Luke Richardson has worked in a range of venues across the UK, specialising in wine, and is now at Restaurant Dean Banks at The Pompadour in the Waldorf Astoria Edinburgh. In his column for SLTN he shares his thoughts on all things wine-related and answers your questions about wine. If you have a question for Luke email it to firstname.lastname@example.org
Hello again all!
Following on from last month’s column about add-ons to the bill in the shape of aperitifs, I thought it fitting to continue with some dessert wines to finish off that meal in the same vein – adding the little extras on to the bill to get your spend per head up. As always, good advertising of these offers – along with staff participation in selling them – will always help.
So, dessert wines… oft mismatched, oft misunderstood – but, done well, they can round off a meal really successfully. In my opinion, the best dessert wines in a restaurant environment are the higher acidity ones – they start sweet and unctuous, but finish with a clean sensation in the mouth.
So how do you know which wines are in that style? Well, it all comes down to the grape varieties used and a little about how we sense these attributes.
We can, in fact, only sense both sweetness and acidity in reflection of each other. Think of a lemon at various stages of ripeness – super tart and acidic when young and unripe (very little sensation of sweetness, so very high acid) and then more of a lemon drop flavour as it becomes more ripe (sweeter in flavour as the contrast between the sugar and acid comes more into balance). Exactly the same is true of grapes and dessert wines.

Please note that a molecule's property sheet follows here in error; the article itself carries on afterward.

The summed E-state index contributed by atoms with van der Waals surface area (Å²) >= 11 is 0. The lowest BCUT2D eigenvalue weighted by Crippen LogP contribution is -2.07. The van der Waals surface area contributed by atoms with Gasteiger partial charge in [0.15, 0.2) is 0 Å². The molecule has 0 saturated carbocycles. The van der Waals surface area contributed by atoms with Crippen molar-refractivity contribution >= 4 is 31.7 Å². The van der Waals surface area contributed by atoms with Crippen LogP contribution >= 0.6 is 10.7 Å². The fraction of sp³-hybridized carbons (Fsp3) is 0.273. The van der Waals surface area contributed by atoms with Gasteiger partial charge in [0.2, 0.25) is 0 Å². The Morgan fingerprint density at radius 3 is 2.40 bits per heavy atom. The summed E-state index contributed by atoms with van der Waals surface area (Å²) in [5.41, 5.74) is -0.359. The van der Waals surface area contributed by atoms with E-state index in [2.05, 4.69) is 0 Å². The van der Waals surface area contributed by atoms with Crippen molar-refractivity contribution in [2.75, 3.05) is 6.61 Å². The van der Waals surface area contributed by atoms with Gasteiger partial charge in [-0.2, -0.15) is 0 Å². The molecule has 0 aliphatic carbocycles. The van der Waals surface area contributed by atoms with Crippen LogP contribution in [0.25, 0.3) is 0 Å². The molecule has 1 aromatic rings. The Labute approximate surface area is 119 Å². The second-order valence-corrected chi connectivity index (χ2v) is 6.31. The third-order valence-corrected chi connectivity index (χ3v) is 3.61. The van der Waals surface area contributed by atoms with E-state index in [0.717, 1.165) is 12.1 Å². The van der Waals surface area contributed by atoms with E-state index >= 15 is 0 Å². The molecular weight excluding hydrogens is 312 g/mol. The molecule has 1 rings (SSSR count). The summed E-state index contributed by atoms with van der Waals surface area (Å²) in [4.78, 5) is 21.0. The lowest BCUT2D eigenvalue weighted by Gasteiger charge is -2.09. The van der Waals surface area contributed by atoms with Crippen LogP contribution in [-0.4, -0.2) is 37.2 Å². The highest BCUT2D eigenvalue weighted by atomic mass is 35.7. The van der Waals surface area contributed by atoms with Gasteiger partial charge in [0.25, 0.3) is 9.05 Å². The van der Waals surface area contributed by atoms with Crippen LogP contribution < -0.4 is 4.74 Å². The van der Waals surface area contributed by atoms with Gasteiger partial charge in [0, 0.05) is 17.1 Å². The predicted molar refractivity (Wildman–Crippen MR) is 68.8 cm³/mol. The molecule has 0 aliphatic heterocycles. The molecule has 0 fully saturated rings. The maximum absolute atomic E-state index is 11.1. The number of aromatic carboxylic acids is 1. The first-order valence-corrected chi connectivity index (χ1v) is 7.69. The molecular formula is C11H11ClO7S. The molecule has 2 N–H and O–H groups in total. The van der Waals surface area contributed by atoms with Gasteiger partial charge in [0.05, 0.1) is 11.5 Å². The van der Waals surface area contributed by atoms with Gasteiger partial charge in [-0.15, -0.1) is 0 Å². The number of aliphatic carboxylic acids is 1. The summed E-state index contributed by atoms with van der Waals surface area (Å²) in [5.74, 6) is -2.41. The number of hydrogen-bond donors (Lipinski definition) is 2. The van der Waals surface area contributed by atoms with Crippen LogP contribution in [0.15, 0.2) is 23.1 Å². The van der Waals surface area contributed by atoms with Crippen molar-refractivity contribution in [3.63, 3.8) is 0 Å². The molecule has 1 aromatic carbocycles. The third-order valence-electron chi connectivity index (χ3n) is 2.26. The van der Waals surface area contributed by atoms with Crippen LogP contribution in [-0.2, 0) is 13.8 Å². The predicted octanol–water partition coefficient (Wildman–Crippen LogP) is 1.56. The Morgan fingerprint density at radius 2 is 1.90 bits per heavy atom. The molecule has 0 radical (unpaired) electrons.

The kings of all dessert wines, in my opinion, are the wines of Jurançon in the Pyrenees – indeed, the only appellation in France for a dessert wine first and foremost – the title of its dry wines must be appended with the word “sec” to show they are not sweet. Made from the fairly obscure Petit Manseng grape variety and incredibly sweet but with very high acidity, these wines match very well with fresh fruit desserts. The old rule that the wine should be sweeter than the dessert is still true, and Jurançon can claim that for the majority of desserts. Around £16 +VAT for a bottle might sound a lot, but that’s ten good servings of 75ml, so a selling price of £6 gives a GP in the high 60s.
Another option would be the Muscat grape – but from two very specific areas: Asti in Piedmont, north west Italy; and the island of Pantelleria off the coast of Sicily.
Moscato d’Asti is a very fragrant dessert wine, particularly good with strawberries and normally fairly low in alcohol. Expect to pay anywhere north of £10 +VAT for a decent example. Passito di Pantelleria, or Zibibbo (local synonym for Muscat of Alexandria), is much richer but has a more piercing acidity and can deal with richer desserts – crème caramel, for example. These vary wildly in price, from £14 +VAT and up, but it’s the better value ones which have the lighter body and the style that I would generally recommend.
For all of these ‘white’ dessert wines, I would definitely recommend serving them as cold as possible. Warm white dessert wine really is abhorrent!
For chocolate desserts, I would look at a red sweet wine – either a Black Muscat or Banyuls or even a tawny port. Prices (and alcohol levels!) vary greatly, but £15 +VAT gets you something fairly good, and these should be served just lightly chilled.